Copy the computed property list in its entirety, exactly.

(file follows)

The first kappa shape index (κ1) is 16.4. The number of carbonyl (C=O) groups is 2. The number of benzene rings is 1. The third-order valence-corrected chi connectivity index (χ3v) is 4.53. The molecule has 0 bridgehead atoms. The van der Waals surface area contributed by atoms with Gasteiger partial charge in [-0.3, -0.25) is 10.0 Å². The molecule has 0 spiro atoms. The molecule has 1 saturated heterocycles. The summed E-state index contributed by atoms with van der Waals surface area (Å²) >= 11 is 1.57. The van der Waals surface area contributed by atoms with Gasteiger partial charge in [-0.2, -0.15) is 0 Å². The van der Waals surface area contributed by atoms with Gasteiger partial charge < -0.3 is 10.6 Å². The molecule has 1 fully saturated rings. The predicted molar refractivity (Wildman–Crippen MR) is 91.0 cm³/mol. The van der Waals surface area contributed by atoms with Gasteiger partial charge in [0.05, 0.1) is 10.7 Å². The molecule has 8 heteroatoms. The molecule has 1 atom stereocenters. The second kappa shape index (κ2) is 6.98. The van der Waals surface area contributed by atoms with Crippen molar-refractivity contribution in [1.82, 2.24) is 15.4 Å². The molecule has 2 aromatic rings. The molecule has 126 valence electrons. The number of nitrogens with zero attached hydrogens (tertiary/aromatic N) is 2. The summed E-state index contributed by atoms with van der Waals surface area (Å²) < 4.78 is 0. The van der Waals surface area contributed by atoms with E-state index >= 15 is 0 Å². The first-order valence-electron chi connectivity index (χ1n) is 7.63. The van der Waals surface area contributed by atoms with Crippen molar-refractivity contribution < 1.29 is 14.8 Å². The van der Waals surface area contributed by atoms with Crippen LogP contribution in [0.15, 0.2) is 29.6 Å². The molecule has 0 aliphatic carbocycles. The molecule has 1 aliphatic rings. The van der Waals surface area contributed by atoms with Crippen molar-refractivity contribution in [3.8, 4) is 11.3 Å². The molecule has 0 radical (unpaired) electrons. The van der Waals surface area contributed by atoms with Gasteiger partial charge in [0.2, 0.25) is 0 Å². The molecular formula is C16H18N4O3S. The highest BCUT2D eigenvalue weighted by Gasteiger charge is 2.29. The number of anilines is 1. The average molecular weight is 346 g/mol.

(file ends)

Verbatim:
The first kappa shape index (κ1) is 16.4. The number of carbonyl (C=O) groups is 2. The number of benzene rings is 1. The third-order valence-corrected chi connectivity index (χ3v) is 4.53. The molecule has 0 bridgehead atoms. The van der Waals surface area contributed by atoms with Gasteiger partial charge in [-0.3, -0.25) is 10.0 Å². The molecule has 0 spiro atoms. The molecule has 1 saturated heterocycles. The summed E-state index contributed by atoms with van der Waals surface area (Å²) >= 11 is 1.57. The van der Waals surface area contributed by atoms with Gasteiger partial charge in [-0.2, -0.15) is 0 Å². The van der Waals surface area contributed by atoms with Gasteiger partial charge < -0.3 is 10.6 Å². The molecule has 1 fully saturated rings. The predicted molar refractivity (Wildman–Crippen MR) is 91.0 cm³/mol. The van der Waals surface area contributed by atoms with Gasteiger partial charge in [0.05, 0.1) is 10.7 Å². The molecule has 8 heteroatoms. The molecule has 1 atom stereocenters. The second kappa shape index (κ2) is 6.98. The van der Waals surface area contributed by atoms with Crippen molar-refractivity contribution in [1.82, 2.24) is 15.4 Å². The molecule has 2 aromatic rings. The molecule has 126 valence electrons. The number of nitrogens with zero attached hydrogens (tertiary/aromatic N) is 2. The summed E-state index contributed by atoms with van der Waals surface area (Å²) < 4.78 is 0. The van der Waals surface area contributed by atoms with E-state index >= 15 is 0 Å². The first-order valence-electron chi connectivity index (χ1n) is 7.63. The van der Waals surface area contributed by atoms with Crippen molar-refractivity contribution < 1.29 is 14.8 Å². The van der Waals surface area contributed by atoms with Crippen LogP contribution in [0.15, 0.2) is 29.6 Å². The molecule has 0 aliphatic carbocycles. The molecule has 1 aliphatic rings. The van der Waals surface area contributed by atoms with Crippen molar-refractivity contribution in [3.8, 4) is 11.3 Å². The molecule has 0 radical (unpaired) electrons. The van der Waals surface area contributed by atoms with Gasteiger partial charge in [0.2, 0.25) is 0 Å². The molecular formula is C16H18N4O3S. The highest BCUT2D eigenvalue weighted by Gasteiger charge is 2.29. The number of anilines is 1. The average molecular weight is 346 g/mol.